You have started a position at the Nation as the outlet’s first ever “Palestine correspondent” — your first story in this role was about the resistance in Beita. Can you please discuss this role, its significance, and how you hope to challenge mainstream narratives on Palestine?
This is a role that I pitched to the Nation, and my main hope was that it would help set a trend among US publications to start a Palestine department. Palestinians are constantly in the news, but Palestinians themselves seldom participate in shaping the news.
Palestinians are not in the ear of policymakers in the way that Zionists are. Palestinians are not reporting about the experiences they suffer from or struggle with. And then there are these reporters that are two, three, four, five, six degrees removed from the situation that get to be the authoritative voice in articulating and analyzing the experiences of Palestinians. I hope my role can challenge this by setting a trend for Palestinians to have a voice in how their stories are told.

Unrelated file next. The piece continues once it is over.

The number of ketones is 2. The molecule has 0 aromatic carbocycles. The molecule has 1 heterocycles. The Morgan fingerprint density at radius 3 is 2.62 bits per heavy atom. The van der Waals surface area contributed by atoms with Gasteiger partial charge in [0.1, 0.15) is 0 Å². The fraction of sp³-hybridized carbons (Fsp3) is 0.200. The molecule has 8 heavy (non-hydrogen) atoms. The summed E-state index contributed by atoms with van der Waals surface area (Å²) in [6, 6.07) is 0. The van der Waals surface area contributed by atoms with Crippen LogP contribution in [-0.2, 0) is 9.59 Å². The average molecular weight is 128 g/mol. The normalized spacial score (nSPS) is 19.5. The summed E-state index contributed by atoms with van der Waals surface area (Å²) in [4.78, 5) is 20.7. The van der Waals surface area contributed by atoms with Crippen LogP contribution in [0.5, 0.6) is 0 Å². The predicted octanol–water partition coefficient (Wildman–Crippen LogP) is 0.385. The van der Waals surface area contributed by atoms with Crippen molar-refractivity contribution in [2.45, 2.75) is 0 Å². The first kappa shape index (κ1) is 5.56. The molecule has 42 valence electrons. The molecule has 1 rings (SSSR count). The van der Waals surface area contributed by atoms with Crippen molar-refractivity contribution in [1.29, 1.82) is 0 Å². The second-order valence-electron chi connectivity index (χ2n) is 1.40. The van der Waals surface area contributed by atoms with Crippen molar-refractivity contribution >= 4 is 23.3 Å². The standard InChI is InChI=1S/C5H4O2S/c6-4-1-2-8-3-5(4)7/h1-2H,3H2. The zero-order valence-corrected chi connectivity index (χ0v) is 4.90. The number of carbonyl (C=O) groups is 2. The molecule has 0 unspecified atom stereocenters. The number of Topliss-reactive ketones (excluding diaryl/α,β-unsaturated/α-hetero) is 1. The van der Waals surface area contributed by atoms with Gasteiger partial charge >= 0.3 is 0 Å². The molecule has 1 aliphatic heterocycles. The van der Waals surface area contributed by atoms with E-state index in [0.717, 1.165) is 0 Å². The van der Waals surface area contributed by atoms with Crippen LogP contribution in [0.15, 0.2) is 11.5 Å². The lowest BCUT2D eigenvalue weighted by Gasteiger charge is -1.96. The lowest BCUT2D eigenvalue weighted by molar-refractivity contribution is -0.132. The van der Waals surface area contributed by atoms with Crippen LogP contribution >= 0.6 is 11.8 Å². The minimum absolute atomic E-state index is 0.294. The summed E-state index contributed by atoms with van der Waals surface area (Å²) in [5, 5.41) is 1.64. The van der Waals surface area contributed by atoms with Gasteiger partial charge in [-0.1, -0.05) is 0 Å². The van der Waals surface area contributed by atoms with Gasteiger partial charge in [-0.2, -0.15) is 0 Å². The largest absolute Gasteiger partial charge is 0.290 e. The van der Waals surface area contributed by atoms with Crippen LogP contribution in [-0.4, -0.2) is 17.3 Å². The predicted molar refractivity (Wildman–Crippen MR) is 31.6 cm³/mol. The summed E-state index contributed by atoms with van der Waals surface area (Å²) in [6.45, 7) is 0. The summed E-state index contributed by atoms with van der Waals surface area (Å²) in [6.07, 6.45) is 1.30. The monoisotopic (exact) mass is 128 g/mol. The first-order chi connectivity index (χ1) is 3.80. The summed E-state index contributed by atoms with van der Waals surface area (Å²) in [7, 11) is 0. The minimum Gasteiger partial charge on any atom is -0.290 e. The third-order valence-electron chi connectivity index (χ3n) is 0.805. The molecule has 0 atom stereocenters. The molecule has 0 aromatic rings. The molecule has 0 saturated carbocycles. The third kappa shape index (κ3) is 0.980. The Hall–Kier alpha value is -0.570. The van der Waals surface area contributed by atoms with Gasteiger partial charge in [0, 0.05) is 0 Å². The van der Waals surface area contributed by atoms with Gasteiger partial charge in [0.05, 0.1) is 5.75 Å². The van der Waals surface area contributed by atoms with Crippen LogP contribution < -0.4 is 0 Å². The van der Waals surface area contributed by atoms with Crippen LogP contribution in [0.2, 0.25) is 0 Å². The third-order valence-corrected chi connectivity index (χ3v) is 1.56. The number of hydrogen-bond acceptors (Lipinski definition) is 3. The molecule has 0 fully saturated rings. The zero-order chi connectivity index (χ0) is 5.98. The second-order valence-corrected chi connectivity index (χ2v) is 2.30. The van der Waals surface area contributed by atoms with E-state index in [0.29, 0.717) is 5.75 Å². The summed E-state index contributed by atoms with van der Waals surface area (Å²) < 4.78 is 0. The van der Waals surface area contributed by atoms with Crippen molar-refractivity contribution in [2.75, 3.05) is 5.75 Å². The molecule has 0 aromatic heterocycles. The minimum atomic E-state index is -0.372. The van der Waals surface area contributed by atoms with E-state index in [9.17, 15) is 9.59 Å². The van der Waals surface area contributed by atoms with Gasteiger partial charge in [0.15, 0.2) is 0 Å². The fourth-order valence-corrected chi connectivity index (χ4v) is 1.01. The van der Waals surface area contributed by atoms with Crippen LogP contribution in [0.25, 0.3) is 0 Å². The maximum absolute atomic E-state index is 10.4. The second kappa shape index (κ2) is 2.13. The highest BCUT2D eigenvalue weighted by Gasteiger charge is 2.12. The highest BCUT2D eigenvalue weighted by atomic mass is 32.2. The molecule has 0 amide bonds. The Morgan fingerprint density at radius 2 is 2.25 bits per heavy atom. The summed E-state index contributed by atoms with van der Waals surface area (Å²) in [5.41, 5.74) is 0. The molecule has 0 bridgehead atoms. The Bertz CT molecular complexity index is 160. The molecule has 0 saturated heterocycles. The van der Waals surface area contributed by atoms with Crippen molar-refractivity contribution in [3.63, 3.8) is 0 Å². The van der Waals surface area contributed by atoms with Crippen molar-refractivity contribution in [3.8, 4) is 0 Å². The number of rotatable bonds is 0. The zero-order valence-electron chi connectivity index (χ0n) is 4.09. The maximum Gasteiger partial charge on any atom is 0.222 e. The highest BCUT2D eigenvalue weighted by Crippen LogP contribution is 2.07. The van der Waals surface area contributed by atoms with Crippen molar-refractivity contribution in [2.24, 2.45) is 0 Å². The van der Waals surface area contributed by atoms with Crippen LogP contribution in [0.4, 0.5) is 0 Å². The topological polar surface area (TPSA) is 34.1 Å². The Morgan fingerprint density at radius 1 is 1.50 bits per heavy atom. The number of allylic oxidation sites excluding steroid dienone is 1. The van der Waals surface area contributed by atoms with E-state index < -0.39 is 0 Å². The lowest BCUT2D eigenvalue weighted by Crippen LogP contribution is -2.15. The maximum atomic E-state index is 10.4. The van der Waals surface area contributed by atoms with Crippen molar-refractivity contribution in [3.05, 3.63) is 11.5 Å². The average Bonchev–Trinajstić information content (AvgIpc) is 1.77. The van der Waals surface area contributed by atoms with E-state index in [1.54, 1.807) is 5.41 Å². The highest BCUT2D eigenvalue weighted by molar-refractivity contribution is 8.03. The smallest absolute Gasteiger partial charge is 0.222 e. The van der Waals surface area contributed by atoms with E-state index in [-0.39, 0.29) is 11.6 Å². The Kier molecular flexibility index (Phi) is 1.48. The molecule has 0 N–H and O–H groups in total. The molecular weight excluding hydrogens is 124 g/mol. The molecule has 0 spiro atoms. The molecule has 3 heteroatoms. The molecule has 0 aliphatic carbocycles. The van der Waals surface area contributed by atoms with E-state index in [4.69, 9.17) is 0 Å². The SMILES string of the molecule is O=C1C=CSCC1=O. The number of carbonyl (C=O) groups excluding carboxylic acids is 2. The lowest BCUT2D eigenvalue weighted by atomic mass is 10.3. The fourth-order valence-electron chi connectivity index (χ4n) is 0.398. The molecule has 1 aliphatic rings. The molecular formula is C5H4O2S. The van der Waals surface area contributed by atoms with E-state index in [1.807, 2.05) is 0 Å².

I hope to also challenge mainstream narratives on Palestine simply by saying things as they are. We are living under an internationally recognized military occupation, so if I call the Israeli army the “Israeli occupation forces,” that is not melodramatic or sensational. It is simply objective. And that’s not a commonly held belief. But I want to work to make it a commonly held belief. What would you call the soldiers of the occupation that are taking over your land? They’re occupation soldiers. Thank you, next.
Another issue is framing. What does it mean to be a terrorist versus what does it mean to be a freedom fighter? How has analysis of this issue been shaped by the war on terror? If you Google, “One man’s terrorist is another man’s freedom fighter,” the first four or five pages of Google search are going to be US propaganda articles that are titled, “Is one man’s terrorist really another man’s freedom fighter?” — basically trying to refute that argument. It’s literally just propaganda.